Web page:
Summer is the “off season” for the contemporary art galleries, which means weekend closures, group exhibitions, and surprising gems! Here are 4 exhibitions worth cutting out of work a couple hours early:
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Paola Pivi’s “Free Land Scape” at Perrotin New York
The third floor of Perrotin New York in the Lower East Side invites visitors to crawl, walk, and recline in Paola Pivi: Free Land Scape – a 100-foot-long blue denim tunnel. The interactive work is on display in conjunction with two other exhibitions of the artist – one is at the Andy Warhol Museum featuring her famous brightly-colored feather-covered polar bears, and another on the High Line featuring a 16-foot altered Statue of Liberty.
For the blue Free Land Scape at Perrotin, visitors over 12 years old (sorry, kids) sign a waiver, remove their shoes, zip into an optional white Tyvek suit (to avoid blue stains on white clothes or friction on exposed skin), and spend up to 10 minutes alone on the denim sculpture. Visitors are surrounded by blue in an experience that’s half hammock and half swimming.
Pivi explains in her own words “Free Land Scape creates a little magic for the adult who climbs on it: suddenly the body becomes one of a child again, fearless of falling, swimming in denim, exploring space and movement in a fluid and weightless way”.
“Wave” featuring Jesús Rafael Soto at Marlborough New York
Group exhibitions are a great opportunity to uncover new curatorial visions and discover hundreds of artists in an afternoon. One of the best titled “Wave” at Marlborough Chelsea that explores “a range of post-war geometric abstraction and kinetic art,” combining historically significant artists with contemporary works by Ugo Rondinone, Keith Sonnier, and Kenneth Snelson.
The centerpiece of the exhibition is a rare opportunity to walk through a 1999 work by Venezuelan artist Jesús Rafael Soto titled “Penetrable Azul de Valencia.” Created from thousands of dangling blue plastic cords, visitors are invited to slowly navigate through the work – like an alien field of tall grass. The work is inviting to enter but slightly ominous once inside, as space becomes tactile and the blue tentacles drag across your shoulders with every step, enveloping you into the work.
Guy Brett said it best in an 1969 essay: “Brushing through, there is an extraordinary feeling that one’s physicality is diffused, and other peoples’ also, so that people no longer abutt upon one another like objects, as they do in the street.” I highly recommend experiencing the work with a friend (or a stranger).
“Universes 5” at The Hole
There are two underground exhibitions (!!!) in Tribeca. The Hole presents a circus-like exhibition titled “Universes 5” conceived by curator Saša Bogojev. This is the 5th version of the “Universes,” each taking place in a different country. The first “Universes” was in Imola, Italy in 2018, then Amsterdam in 2019, Hong Kong in 2020, and most recently Paris in 2021. “Universes 5” is the largest in the series so far, bringing a selection of 26 artists.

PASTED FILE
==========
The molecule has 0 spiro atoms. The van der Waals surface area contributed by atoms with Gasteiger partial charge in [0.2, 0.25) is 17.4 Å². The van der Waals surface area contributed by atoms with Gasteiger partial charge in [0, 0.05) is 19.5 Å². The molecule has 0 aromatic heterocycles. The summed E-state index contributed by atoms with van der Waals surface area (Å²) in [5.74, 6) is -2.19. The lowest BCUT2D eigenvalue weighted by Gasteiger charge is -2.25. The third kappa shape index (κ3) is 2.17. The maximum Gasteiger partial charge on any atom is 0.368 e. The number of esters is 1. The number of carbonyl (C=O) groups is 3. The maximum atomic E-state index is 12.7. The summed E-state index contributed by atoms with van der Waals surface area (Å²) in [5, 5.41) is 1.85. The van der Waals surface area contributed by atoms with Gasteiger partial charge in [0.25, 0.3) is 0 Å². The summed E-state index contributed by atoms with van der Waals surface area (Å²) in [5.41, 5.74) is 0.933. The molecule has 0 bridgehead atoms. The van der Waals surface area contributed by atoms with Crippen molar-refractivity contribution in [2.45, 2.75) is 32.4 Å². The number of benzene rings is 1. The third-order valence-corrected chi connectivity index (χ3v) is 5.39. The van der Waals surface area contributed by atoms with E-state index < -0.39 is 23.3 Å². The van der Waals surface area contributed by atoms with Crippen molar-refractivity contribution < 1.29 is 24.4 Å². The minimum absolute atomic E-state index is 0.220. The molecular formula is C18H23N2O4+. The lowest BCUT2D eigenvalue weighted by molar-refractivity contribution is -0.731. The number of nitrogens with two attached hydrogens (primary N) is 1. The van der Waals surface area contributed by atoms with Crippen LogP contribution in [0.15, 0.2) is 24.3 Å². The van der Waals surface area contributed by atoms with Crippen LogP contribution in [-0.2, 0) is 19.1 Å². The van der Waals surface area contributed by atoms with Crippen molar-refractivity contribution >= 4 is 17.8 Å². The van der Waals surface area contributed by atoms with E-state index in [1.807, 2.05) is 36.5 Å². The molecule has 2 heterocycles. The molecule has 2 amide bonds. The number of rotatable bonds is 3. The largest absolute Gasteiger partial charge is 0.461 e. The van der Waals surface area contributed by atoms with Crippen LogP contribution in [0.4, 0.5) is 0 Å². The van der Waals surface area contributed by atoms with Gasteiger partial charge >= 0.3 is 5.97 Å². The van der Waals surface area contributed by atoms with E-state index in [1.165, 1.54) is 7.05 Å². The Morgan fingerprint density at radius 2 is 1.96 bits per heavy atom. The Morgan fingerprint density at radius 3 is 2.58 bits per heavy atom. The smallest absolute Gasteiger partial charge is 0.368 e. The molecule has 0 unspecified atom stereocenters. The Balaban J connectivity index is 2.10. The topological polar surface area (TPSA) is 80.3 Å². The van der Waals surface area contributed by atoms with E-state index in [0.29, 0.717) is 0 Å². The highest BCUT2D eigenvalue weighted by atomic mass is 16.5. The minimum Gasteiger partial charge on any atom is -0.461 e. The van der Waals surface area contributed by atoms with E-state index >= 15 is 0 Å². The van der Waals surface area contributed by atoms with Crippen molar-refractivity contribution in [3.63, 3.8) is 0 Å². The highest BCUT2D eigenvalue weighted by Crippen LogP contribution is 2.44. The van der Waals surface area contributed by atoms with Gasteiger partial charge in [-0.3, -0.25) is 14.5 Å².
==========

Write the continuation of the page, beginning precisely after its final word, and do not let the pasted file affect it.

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The tent-like first floor is a a cornucopia of humorously bizarre sculptures and paintings, and the basement will leave you questioning your own eyes. In a dark room, an animated projection showcases multiple works of art by French artist Kévin Bray, but only 4 of them are “real.” A projection mimics a moving spotlight that highlights various works with realistic shadows. A projected door reveals a surreal landscape before curtains billow out and catch on fire. The video loop is about 1 minute, but I stayed at least 5 loops and discovered something new every time.
Portia Munson & “Made to Be Broken” at P.P.O.W Gallery
A double-exhibition at P.P.O.W. Gallery offers a great solo exhibition and access to a space the public has never before entered. On the main floor, an exhibition by Portia Munson titled “Bound Angel” features sculptures composed of hundreds of white objects that the artist collected from second-hand stores, yard sales, and flea markets – primarily porcelain angels, but also “classic nudes,” sexualized gag gifts, and more. Visually connected by their whiteness, they’re also literally bound by the cords of the lamps and additional string. The effect is beautiful, fun to explore, and darkly unsettling. The gallery produced this 5-minute studio-visit video with the artist worth 100% of your time.
The gritty basement exhibition “Made to be Broken” curated by artist Corey Durbin is on view Thursday andFriday through July 29th. You must ask the front desk to see the basement exhibition, and someone (the curator if you’re lucky) will escort you downstairs and through the rarely-seen storage area (it’s worth walking slowly), and into a wonderfully gritty basement space filled with an intriguing group exhibition of equally bold artists. “Made to Be Broken” includes work by Daniel Barragán, Caroline Boreri, Corey Durbin, Yves B Golden, Carly Mandel, Hayley Cranberry Small, and Cameron Spratley. My personal favorite was the ceramic work by Brooklyn-based artist Hayley Cranberry Small, whose vessels echo the body’s natural beauty and imperfections (see more of her work, including her “pierced” ceramics on her website).
Portia Munson “Bound Angel” is on view on the main floor of P.P.O.W. Gallery (392 Broadway, New York) through August 19th. “Made to be Broken” curated by Corey Durbin is on view in the basement Thursday-Friday from 4-6pm through July 29th.